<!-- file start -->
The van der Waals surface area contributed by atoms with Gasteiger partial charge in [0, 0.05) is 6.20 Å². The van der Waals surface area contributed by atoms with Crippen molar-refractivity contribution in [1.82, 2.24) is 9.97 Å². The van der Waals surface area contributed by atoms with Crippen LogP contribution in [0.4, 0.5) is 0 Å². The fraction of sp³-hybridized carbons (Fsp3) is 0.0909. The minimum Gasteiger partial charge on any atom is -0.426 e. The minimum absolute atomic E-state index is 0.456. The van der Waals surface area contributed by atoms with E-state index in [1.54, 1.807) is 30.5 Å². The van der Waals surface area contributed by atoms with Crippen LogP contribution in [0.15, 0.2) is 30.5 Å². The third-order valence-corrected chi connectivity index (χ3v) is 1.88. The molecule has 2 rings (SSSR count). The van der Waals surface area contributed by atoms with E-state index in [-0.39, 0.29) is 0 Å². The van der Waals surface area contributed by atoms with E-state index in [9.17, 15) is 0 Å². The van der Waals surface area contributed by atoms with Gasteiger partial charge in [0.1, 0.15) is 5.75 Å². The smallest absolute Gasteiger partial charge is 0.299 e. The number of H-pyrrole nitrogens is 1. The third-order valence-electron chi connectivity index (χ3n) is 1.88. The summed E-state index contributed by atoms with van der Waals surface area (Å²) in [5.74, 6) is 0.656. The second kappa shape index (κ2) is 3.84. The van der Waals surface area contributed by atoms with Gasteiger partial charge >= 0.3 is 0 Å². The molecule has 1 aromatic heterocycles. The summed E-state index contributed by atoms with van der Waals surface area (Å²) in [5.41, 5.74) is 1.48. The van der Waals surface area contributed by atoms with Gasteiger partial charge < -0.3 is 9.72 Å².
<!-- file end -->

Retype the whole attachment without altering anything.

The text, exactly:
The van der Waals surface area contributed by atoms with Gasteiger partial charge in [0, 0.05) is 6.20 Å². The van der Waals surface area contributed by atoms with Crippen molar-refractivity contribution in [1.82, 2.24) is 9.97 Å². The van der Waals surface area contributed by atoms with Crippen LogP contribution in [0.4, 0.5) is 0 Å². The fraction of sp³-hybridized carbons (Fsp3) is 0.0909. The minimum Gasteiger partial charge on any atom is -0.426 e. The minimum absolute atomic E-state index is 0.456. The van der Waals surface area contributed by atoms with E-state index in [1.54, 1.807) is 30.5 Å². The van der Waals surface area contributed by atoms with Crippen LogP contribution in [0.15, 0.2) is 30.5 Å². The third-order valence-corrected chi connectivity index (χ3v) is 1.88. The molecule has 2 rings (SSSR count). The van der Waals surface area contributed by atoms with E-state index in [-0.39, 0.29) is 0 Å². The van der Waals surface area contributed by atoms with E-state index in [9.17, 15) is 0 Å². The van der Waals surface area contributed by atoms with Gasteiger partial charge in [0.1, 0.15) is 5.75 Å². The smallest absolute Gasteiger partial charge is 0.299 e. The number of H-pyrrole nitrogens is 1. The third-order valence-electron chi connectivity index (χ3n) is 1.88. The summed E-state index contributed by atoms with van der Waals surface area (Å²) in [5.74, 6) is 0.656. The second kappa shape index (κ2) is 3.84. The van der Waals surface area contributed by atoms with Gasteiger partial charge >= 0.3 is 0 Å². The molecule has 1 aromatic heterocycles. The summed E-state index contributed by atoms with van der Waals surface area (Å²) in [5.41, 5.74) is 1.48. The van der Waals surface area contributed by atoms with Gasteiger partial charge < -0.3 is 9.72 Å².